Why should Christians exercise care regarding the use of electronic messaging applications, such as those for texting?
Some Christians use modern technology to keep in touch with family members and fellow Witnesses. Of course, the mature Christian will bear in mind this counsel: “The shrewd person sees the danger and conceals himself, but the inexperienced keep right on going and suffer the consequences.”—Prov. 27:12.
We appreciate that Jehovah wants to protect us. Hence, we do not associate with those who cause division, are disfellowshipped, or bring twisted teachings. (Rom. 16:17; 1 Cor. 5:11; 2 John 10, 11) Some who are associated with the congregation may not conduct themselves in an honorable way. (2 Tim. 2:20, 21) When forming friendships, we bear this in mind. Choosing good associations may not be simple to do via a messaging application.
Being selective about association is especially fitting when it comes to large messaging groups. Some Christians have got involved with large groups, with negative results. How could a brother or a sister exercise due caution if there is a group of hundreds or thousands? It would be impossible to know the true identity and spiritual condition of all in the group. Psalm 26:4 says: “I do not associate with deceitful men, and I avoid those who hide what they are.” Does that not recommend using a messaging application to contact only those whom you know personally?
Even with a smaller messaging group, a Christian needs to evaluate his time and interests. It is not as if we want to interact with others no matter what they chat about or regardless of how much time they spend on such chats. Paul warned Timothy about individuals who would be “gossipers and meddlers in other people’s affairs.” (1 Tim. 5:13) Today, it is possible to do something similar electronically.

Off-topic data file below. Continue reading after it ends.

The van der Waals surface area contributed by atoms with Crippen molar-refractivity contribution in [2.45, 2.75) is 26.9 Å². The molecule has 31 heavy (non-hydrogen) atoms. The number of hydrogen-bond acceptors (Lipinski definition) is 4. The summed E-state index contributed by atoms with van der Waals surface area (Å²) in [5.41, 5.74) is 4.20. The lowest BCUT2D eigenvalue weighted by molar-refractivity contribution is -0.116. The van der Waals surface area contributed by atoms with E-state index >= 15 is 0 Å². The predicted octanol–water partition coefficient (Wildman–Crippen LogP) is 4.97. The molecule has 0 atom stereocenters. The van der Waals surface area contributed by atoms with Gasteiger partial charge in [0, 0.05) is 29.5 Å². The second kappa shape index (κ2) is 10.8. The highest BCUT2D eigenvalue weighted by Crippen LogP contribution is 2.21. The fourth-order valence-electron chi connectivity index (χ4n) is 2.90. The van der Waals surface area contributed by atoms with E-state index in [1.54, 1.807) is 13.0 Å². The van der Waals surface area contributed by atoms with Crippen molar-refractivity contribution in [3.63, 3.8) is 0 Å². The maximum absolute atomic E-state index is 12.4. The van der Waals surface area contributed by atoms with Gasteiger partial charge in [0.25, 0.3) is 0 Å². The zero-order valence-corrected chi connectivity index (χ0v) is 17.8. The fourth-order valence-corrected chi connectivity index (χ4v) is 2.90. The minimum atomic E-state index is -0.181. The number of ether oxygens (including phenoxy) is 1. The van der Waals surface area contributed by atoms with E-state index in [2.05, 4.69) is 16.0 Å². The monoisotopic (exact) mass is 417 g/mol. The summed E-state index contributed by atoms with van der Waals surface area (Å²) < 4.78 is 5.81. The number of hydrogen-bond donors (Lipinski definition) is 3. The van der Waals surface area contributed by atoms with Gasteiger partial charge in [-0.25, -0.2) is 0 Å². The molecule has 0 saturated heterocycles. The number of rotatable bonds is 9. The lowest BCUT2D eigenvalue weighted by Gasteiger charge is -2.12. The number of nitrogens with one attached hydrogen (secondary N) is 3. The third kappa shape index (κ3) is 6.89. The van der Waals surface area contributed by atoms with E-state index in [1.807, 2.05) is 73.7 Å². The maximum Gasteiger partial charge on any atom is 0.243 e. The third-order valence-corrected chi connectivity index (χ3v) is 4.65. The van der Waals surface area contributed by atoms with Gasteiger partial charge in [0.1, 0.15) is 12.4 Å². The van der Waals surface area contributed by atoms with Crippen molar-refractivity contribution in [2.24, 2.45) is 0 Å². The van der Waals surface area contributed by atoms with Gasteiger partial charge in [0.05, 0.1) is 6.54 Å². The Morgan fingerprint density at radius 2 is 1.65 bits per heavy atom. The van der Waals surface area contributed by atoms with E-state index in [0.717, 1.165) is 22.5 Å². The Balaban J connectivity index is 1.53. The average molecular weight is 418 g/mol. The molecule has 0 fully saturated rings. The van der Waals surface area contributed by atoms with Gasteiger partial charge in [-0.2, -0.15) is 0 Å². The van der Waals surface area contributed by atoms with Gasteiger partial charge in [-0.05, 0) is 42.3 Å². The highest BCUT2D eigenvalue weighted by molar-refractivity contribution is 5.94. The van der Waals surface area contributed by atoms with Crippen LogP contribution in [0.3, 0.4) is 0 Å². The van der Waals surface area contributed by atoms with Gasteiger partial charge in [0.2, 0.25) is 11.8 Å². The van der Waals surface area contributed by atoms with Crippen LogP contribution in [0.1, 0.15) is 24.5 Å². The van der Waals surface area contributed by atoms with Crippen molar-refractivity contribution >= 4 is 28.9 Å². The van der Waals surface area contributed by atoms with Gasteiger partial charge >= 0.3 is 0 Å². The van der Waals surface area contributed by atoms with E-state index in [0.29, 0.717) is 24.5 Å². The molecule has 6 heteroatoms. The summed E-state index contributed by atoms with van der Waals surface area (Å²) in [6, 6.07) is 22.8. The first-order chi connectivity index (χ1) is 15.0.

No mature Christian would offer or be open to critical comments or confidential information about fellow believers. (Ps. 15:3; Prov. 20:19) And he would avoid sensationalized or unconfirmed reports. (Eph. 4:25) We certainly receive via our jw.org website and monthly programs on JW Broadcasting® ample spiritual food and reliable updates.
Some Witnesses use electronic messaging to sell, buy, and promote products or to offer employment. Those are commercial efforts, not theocratic matters. Christians who want to be “free of the love of money” resist any temptation to use our brotherhood for commercial purposes.—Heb. 13:5.
What about using messaging applications to solicit funds for believers in need or for disaster relief? We often display loving interest in helping and encouraging one another. (Jas. 2:15, 16) But trying to do so through a large messaging group may actually interfere with better arrangements being made by the local branch office or congregation. (1 Tim. 5:3, 4, 9, 10, 16) And surely none of us would want to imply that we have a unique assignment toward God’s sheep.
We desire to do what will bring God glory. (1 Cor. 10:31) So in deciding whether to use a messaging application or other technology, consider the possible dangers, and be cautious.